Mood disorders are mental health conditions that feature moods or mood swings that are extreme or protracted in nature. People with a mood disorder may exhibit persistent depressed mood, long-term mild depression, manic behaviors, or mood issues attributed to substance use disorders. When the disordered mood begins to impair normal daily functioning or becomes disruptive or a danger to self or others, it should be treated appropriately.
Different Types of Mood Disorders
There are different types of mood disorders, each having features of extreme mood or mood fluctuations that disrupt normal functioning. These include:
Bipolar I Disorder. Characterized by extreme manic episodes that can last up to a week, alternating with depressive episodes that may last two weeks or more.
Bipolar II Disorder. Features a pattern of hypomanic episodes alternating with depressive episodes, but the manic episodes are not as severe as in bipolar I.
Cyclothymic Disorder. Defined by multiple periods of where both the symptoms of mania and depression exist, but not to the level of an “episode.”
Major Depressive Disorder. Features persistent sadness, despair, fatigue, changes in eating and sleep habits, loss of interest in activities once enjoyed, and suicidal thoughts that last more than two weeks.
Persistent Depressive Disorder. Also referred to as dysthymia, features long-term lower grade depression lasting more than two years in duration.
Premenstrual Dysphoric Disorder. A severe form of PMS that features irritability, extreme sadness, anger, and hopelessness in relation to a woman’s menstrual cycle.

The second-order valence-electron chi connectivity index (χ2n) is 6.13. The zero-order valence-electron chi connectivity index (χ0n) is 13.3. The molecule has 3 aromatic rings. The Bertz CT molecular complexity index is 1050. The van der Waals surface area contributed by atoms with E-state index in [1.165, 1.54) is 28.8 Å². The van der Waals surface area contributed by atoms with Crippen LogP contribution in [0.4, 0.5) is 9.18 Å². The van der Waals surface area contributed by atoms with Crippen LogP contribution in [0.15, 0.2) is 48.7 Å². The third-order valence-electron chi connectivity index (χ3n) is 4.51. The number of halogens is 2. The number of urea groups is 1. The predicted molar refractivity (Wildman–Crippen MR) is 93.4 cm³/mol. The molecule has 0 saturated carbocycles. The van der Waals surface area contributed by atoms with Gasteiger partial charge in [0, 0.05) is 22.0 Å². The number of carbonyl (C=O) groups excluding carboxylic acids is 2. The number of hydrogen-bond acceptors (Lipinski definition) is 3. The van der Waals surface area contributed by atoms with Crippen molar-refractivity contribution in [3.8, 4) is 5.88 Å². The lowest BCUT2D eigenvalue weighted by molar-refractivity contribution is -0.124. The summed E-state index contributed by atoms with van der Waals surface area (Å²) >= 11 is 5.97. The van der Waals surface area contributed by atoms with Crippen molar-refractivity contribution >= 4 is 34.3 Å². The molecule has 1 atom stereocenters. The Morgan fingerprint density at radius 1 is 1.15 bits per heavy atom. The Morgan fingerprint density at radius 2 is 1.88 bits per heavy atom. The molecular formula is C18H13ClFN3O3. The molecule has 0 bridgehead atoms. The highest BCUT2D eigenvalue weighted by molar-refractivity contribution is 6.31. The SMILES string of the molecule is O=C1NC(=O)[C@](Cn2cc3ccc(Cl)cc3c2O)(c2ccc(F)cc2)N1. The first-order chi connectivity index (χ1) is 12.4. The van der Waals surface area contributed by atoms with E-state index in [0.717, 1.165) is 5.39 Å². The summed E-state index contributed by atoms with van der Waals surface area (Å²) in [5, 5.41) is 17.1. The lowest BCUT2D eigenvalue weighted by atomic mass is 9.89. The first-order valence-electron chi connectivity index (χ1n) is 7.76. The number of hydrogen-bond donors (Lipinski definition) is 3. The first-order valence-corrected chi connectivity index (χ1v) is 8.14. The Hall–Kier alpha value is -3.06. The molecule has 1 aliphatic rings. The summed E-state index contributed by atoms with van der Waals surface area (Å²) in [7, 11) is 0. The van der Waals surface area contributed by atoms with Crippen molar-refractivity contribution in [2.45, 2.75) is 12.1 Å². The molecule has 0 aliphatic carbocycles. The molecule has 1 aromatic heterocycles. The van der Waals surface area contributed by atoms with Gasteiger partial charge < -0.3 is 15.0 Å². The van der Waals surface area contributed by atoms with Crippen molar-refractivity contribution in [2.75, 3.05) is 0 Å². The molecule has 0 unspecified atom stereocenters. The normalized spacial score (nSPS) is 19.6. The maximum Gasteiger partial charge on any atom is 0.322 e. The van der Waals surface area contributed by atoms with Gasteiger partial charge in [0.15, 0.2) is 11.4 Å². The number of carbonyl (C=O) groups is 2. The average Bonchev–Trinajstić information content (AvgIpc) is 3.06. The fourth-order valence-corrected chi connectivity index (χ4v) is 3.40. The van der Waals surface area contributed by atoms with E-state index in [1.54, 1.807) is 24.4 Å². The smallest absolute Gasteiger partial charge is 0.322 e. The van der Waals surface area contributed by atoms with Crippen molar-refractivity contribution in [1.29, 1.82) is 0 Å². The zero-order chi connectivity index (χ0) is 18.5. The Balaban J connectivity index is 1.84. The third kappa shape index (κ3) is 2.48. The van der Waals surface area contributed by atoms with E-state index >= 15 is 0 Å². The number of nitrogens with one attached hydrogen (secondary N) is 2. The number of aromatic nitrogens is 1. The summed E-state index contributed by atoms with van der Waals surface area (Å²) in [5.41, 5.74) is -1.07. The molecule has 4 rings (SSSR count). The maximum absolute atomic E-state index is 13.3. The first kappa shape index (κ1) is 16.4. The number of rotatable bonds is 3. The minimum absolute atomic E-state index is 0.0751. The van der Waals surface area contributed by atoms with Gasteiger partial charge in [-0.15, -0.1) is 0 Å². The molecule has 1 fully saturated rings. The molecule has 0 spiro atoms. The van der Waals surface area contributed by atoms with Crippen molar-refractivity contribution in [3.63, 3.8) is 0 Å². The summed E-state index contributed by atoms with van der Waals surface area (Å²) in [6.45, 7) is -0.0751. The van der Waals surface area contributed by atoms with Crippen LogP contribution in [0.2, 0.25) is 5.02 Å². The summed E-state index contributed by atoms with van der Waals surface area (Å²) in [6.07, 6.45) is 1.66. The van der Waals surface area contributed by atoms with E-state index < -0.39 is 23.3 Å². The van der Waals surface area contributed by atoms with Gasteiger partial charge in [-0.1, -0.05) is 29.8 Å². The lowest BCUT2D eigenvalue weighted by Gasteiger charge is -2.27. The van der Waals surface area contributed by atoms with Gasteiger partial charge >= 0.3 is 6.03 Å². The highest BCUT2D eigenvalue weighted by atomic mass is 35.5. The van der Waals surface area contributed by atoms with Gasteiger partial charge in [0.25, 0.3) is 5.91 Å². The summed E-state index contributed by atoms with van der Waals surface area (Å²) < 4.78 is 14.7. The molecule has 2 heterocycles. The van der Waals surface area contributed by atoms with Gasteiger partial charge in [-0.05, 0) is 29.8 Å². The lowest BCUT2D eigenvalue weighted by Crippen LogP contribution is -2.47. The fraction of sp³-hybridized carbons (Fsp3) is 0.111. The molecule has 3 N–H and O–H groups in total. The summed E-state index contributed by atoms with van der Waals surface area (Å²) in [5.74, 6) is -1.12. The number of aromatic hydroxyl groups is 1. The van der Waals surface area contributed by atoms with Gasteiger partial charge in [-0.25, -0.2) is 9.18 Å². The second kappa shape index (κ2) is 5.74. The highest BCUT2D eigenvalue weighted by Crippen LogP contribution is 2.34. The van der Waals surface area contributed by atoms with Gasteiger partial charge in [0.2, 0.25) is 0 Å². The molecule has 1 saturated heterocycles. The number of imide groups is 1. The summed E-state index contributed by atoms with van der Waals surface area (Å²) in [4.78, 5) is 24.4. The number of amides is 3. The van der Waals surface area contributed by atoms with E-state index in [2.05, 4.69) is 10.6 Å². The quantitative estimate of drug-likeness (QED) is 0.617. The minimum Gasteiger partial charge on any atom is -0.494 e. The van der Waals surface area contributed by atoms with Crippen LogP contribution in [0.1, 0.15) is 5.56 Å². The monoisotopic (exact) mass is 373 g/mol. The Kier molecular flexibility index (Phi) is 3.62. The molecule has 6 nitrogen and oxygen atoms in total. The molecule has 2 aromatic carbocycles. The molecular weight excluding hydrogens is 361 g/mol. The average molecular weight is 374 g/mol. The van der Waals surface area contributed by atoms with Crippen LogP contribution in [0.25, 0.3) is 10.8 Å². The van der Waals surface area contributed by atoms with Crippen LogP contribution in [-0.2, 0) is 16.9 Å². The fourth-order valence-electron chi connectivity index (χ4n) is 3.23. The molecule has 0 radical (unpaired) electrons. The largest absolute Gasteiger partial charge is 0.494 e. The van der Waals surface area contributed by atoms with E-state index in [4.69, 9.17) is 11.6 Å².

What Causes a Mood Disorder?
It is still unknown exactly what causes a mood disorder. However, there are certain factors that science has recognized as potentially causal, including genetics, brain chemistry imbalance, extreme protracted stress, personality traits, and substance use disorders.
Treatment for a Mood Disorder
Because mood disorders have the potential to negatively impact all aspects of life, it is important to seek treatment from a mental health professional. Through a combination of interventions, mood disorders can be adequately managed, improving the quality of life. Once a medical condition is ruled out as a possible cause of the mood disorder, the next step is to visit a psychiatrist who can design a tailored treatment plan to suit the features of the individual’s mood disorder.
Treatment primarily consists of:
Psychotropic medications. The doctor will determine the medication intervention best suited to the individual’s unique needs. This may involve antidepressants, mood stabilizers, anti-anxiety drugs, or anti-psychotic medications depending on the specific diagnosis.
Psychotherapy. Through psychotherapy, patients are taught ways to reshape their self-defeating thought patterns that can trigger symptoms, and to replace the disordered thought-behavior patterns with healthier beliefs and more positive behaviors.
Holistic activities. The doctor may suggest the patient engage in a variety of holistic activities that will help them manage their stress levels and lead to relaxation. These might be yoga, deep-breathing exercises, mindfulness meditation, art therapy, acupuncture, or massage therapy.
When is Residential Care Appropriate for a Mood Disorder?
If an individual diagnosed with a mood disorder has found that outpatient mental health services have not adequately improved their functioning, or if the individual displays psychotic symptoms or signs of considering suicide, a residential treatment program is the best level of care. A residential program can provide acute stabilization services to immediately safeguard the patient in distress.
In cases where there is no acute event, a residential treatment environment offers a plethora of daily therapeutic activities and 24-hour support. The combination of psychotherapy, group therapy, medication management, and holistic activities work congruently to help improve the patient’s overall functioning and management of their mood disorder.
Elevation Behavioral Health Treats Mood Disorders
Call our Admissions Team to receive a free confidential telephone assessment and to learn more about the treatment program options at 888-561-0868.